5 Laser Eye Surgery Risks & How to Avoid Them

You must educate yourself well about 5 Laser Eye Surgery Risks. Here are some risks reported and how they can be minimized or eliminated.


1. Dry eye

Dry eye following laser eye surgery is temporary but can become a longer-term problem if patients are not properly considered before surgery.

Dry eye following LASIK and PRK happens because the external nerve endings on the cornea’s surface need to renew and heal. The cornea is a little cold-blooded and does not have the feel required to trigger tear production. Additionally, nerve endings produce chemical messengers (cytokines), which act as growth factors coordinating interaction between surface cells. Nerves regenerate in 6 to 12 weeks; during this time, the eyes are prone to dryness.

Long-term dryness can occur if an underlying problem is not diagnosed and treated adequately before surgery.

Symptoms: Grittiness, burning, unstable vision, pain


  1. Ensure the operating center performs dry eye tests, including
  1. a) Schirmer’s test for tear production 
  2. b) Tear Break-Up Time (TBUT). Make sure your operating surgeon is also experienced and knowledgeable about dry eye.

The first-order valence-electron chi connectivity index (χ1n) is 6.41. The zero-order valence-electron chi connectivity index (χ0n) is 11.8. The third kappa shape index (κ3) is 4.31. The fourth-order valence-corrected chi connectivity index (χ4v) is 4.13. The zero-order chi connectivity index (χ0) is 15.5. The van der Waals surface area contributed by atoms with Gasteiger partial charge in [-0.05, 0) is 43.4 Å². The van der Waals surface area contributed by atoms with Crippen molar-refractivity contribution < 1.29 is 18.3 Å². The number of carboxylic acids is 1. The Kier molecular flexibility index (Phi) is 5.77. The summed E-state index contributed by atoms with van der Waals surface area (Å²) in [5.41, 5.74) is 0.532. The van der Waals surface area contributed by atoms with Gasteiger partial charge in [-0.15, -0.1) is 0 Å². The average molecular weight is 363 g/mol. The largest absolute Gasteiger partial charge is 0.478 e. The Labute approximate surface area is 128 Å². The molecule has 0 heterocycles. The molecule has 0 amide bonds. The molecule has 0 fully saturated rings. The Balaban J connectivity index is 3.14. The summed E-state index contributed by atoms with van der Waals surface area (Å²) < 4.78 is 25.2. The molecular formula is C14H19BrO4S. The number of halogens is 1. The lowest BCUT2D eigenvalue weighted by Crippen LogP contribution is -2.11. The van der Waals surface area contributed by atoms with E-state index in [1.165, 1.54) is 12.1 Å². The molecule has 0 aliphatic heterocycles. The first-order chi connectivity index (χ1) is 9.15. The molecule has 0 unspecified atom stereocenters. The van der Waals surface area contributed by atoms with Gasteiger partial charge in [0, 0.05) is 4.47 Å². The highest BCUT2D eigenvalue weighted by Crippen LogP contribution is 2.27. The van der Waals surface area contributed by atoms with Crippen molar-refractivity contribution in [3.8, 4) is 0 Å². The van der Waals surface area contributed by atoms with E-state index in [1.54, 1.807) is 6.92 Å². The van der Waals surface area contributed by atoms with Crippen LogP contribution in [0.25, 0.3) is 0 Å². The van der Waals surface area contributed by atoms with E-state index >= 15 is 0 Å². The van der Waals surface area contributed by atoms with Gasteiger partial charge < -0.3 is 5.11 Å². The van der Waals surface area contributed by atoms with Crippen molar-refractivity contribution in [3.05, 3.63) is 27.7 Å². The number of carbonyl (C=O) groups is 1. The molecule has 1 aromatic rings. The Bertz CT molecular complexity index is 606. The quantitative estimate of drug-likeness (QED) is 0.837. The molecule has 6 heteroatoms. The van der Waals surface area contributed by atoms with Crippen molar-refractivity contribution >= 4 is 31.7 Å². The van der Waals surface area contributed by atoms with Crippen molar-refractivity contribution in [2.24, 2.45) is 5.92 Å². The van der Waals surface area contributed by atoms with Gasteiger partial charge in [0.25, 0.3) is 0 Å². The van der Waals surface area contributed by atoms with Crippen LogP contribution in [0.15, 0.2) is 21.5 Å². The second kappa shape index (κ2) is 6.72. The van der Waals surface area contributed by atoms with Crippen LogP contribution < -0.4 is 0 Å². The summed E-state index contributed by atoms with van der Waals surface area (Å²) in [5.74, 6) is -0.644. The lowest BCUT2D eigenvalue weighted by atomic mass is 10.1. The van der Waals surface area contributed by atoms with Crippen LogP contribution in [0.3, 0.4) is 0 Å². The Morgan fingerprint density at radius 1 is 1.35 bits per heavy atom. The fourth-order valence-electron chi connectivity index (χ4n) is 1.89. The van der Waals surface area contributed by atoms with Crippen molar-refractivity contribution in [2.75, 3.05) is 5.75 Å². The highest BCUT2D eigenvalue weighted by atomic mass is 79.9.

1. Ask your surgeon if you have Meibomian Gland Disease. Meibomian glands are in the eyelids and produce vital oils that help prevent tears from evaporating too quickly.
  2. Before laser eye surgery, consider re-esterified Omega 3 supplements to improve your meibomian gland function.
  3. Take preservative-free eye drops frequently after your procedure.
  4. Take breaks from computer monitors every 20 minutes, close your eyes for 20 seconds, and look out the window for 20 seconds, then return to work.

2. Halos and Glare

For a few days to a few weeks following laser eye surgery (both Lasik and surface ablation), all patients experience halos. This is because fluid within the recently treated cornea causes light to spread. Once the fluid is removed, the halos disappear. Some patients, however, develop permanent halos following surgery and find their symptoms worse at night (left-hand image). This problem is caused by induced monsters from lasers that have delivered small-diameter zones of correction or older forms of treatments that are not aspheric in profile. The good news is that this problem does not occur very often as long as patients are selected correctly and the correct treatment customized for each eye is delivered correctly. This problem can also happen if the treatment has not been centered perfectly.



  1. Ensure your pupil size is measured in dim or dark light.
  2. Ensure your surgeon is experienced in laser eye surgery and understands the significance of high-order aberrations.
  3. Ask your surgeon if you will receive an ASPHERIC treatment profile on your cornea. Good cameras and spectacles have “aspheric” lenses to provide good-quality vision. You want to be sure your surgeon plans on making your cornea aspheric.